Stegosploit – Computers hacked by viewing an image? Nope!

Steganography Cat

Stegosploit – Computers hacked by viewing an image? Nope!

A new attack recently was published with multiple new agencies saying that by using Stegosploit just an act of viewing an image in a browser can hack your system. When I first read this it seems scary because any site which hosted user generated images would be vulnerable to XSS attacks. (Hint: It isn’t)

A little background on the subject. What the author of the exploit Saumil Shah suggests on

[us_testimonial author=”Saumil Shah” company=”Net Square”]I don’t need to host a blog, I don’t need to host a website at all. I don’t even need to register a domain,” Shah told Motherboard during the demo last week. “I can take an image, upload it somewhere and if I just point you toward that image, and you load this image in a browser, it will detonate.[/us_testimonial]

Some definitions so that we are all on the same page.

What is Steganography?

Steganography is the practice of concealing a file, message, image, or video within another file, message, image, or video. The word steganography combines the Greek words steganos (στεγανός), meaning “covered, concealed, or protected”, and graphein meaning “writing” – source

What is Obfuscation?

Obfuscation, in general, describes a practice that is used to intentionally make something more difficult to understand. In an programming context, it means to make code harder to understand or read. – Source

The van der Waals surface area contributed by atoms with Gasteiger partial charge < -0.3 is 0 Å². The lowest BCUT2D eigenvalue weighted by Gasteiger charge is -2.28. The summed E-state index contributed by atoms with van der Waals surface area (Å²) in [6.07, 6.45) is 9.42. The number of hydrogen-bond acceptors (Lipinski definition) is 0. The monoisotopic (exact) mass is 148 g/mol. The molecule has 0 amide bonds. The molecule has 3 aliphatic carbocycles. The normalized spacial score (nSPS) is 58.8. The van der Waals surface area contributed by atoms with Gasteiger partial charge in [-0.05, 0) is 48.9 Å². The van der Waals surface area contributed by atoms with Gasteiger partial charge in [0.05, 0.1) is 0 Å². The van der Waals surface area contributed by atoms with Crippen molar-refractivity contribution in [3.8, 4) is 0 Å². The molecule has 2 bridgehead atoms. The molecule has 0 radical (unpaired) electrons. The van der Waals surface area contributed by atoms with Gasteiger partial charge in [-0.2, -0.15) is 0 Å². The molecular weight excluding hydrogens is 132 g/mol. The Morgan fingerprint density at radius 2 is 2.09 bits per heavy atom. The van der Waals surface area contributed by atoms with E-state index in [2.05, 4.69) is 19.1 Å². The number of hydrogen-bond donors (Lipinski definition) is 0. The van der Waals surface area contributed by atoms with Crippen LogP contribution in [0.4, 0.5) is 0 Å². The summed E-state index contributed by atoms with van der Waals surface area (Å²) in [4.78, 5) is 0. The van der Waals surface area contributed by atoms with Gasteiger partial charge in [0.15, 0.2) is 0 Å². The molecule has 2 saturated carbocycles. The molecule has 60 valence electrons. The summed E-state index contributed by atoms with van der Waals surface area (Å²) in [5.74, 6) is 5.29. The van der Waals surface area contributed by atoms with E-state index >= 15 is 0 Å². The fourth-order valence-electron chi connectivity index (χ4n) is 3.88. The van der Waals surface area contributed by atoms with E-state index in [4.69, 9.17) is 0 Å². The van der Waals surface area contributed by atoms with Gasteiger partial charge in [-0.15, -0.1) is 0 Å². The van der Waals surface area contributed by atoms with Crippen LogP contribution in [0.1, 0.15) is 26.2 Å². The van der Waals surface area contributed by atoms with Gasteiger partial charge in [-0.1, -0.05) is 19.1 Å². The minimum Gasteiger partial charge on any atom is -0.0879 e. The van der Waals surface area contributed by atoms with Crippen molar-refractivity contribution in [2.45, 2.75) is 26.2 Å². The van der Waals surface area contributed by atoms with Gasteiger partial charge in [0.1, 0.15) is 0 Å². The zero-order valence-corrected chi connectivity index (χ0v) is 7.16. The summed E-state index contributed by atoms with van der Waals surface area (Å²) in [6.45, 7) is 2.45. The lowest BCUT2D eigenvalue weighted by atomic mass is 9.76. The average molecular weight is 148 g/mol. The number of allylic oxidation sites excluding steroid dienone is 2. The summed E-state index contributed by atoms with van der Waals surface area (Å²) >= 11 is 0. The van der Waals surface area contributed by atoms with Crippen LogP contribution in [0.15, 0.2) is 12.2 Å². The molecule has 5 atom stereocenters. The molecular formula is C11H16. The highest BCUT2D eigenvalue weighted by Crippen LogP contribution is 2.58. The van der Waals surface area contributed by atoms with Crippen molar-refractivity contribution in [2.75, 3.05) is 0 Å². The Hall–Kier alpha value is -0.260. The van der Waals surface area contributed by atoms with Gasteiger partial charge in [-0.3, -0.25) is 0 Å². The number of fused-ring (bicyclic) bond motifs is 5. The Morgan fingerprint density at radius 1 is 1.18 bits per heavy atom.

Now lets break down what the author is trying to say here.

  1. The user downloads/views an image like he would normally.
  2. The browser then executes the image as a JavaScript to run a known exploit.
  3. The browser run the decoder script found in the image and then runs it.

Points 1 and 3 are perfectly good and safe. But I almost leaned forward from my chair when I heard read point 2. Something was not right. I dug a little deeper and found the author’s main paper where he describes the attack in a little more detail.

Generally all images are inserted in an <img> tag in a HTML page. A JavaScript is inserted as a <script>.

On further examination the author is actually injecting his modified image in a script tag like

<script src=”cat.png”>

Boom! this is where it all goes south! If you already have access to the <script> tag then you can inject even a .js file or any other JavaScript. What this exploit does is obfuscation via steganography and nothing more.

All the articles you have read stating otherwise is sensationalism and blowing nothing but hot air.

Rest assured you can continue to view and search for pictures of cute cats.

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